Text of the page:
I used to play with redhat linux 7 at spare time. While doing so, I would
run into various problems like not being able to boot system after 
installation/uninstallation of linux on my xp box. I had learnt 
few things as I went on fixing them. Besides, I would do other stuffs, 
some of which I have mentioned below.

1. To run redhat linux directly from ms dos, I would keep 2 files - 
loadlin.exe & vmlinuz in C:\linux folder and would run the command from dos:
	c:\linux>loadlin vmlinux root=/dev/hda7 ro

2. In order to install grub, I'd insert grub boot disk, go to /boot and 
type grub which would take me to the grub prompt.And then following 
commands -
grub> find /boot/grub/stage1 -- use this cmd if you don't know partion name
grub> root (hd0, 7) -- specify root
grub> setup (hd0) -- install grub at MBR
or
grub> setup (hd0, 0)   --install grub at boot sector instead of MBR, 

3.After redhat linux uninstallation, system wouldn't boot to windows and 
would get stuck at 'grub>' prompt. In this case, to boot to windows,
grub> root ( hd0, 0) // neglect o/p
grub> chainloader +1
grub> boot

4. Some interesting files I jot down were:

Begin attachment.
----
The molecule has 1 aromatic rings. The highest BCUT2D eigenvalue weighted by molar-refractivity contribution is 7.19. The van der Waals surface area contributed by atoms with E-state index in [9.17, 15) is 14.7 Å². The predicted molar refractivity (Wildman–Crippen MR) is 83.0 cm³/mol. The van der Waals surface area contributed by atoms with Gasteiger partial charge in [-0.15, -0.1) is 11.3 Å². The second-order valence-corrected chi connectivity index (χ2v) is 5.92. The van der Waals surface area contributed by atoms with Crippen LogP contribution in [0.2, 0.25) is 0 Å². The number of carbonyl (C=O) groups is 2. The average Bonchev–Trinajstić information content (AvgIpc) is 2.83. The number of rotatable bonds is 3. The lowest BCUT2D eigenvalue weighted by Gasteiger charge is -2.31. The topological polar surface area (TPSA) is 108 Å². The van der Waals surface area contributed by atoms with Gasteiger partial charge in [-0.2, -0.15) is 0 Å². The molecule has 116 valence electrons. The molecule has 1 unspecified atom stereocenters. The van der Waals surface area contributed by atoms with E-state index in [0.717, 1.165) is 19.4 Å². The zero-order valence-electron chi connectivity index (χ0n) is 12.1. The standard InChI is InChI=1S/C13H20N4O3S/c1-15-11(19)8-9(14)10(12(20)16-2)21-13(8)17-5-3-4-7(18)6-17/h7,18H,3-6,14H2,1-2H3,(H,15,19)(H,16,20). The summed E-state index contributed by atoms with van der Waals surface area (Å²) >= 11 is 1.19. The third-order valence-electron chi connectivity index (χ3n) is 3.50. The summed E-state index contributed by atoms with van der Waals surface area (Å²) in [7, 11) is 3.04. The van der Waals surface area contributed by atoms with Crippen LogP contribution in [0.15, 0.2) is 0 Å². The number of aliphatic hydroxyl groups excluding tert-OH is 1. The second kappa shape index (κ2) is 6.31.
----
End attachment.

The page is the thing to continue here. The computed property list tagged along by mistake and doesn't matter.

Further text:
$HOME/.login
$HOME/.profile   -- contains history of commands, can be seen by 
  typing 'history'
/etc/passwd  -- password related
/etc/shadow  -- password related
/boot/grub/grub.conf
/var/adm/syslog  -- currently logged in users
/var/log/faillog  -- to see failed logins
/var/log/lastlog  -- to see last logins
/etc/hosts.deny --- to disallow host
login.access  -- to check if password has been changed by others

5. Some summarized commnads:
tty -- display terminal & teletypes
file related :
  date
  touch
  cat
ls -l --color
less /string -- search backward
command related:
  cmd1; cmd2  -- in subshell
  cmd& -- run in bkgnd
  nuhup cmd -- no hnag
  cron cmd --- to run at specific time
  bg --- run suspended process in background
user related:
  who -u/-q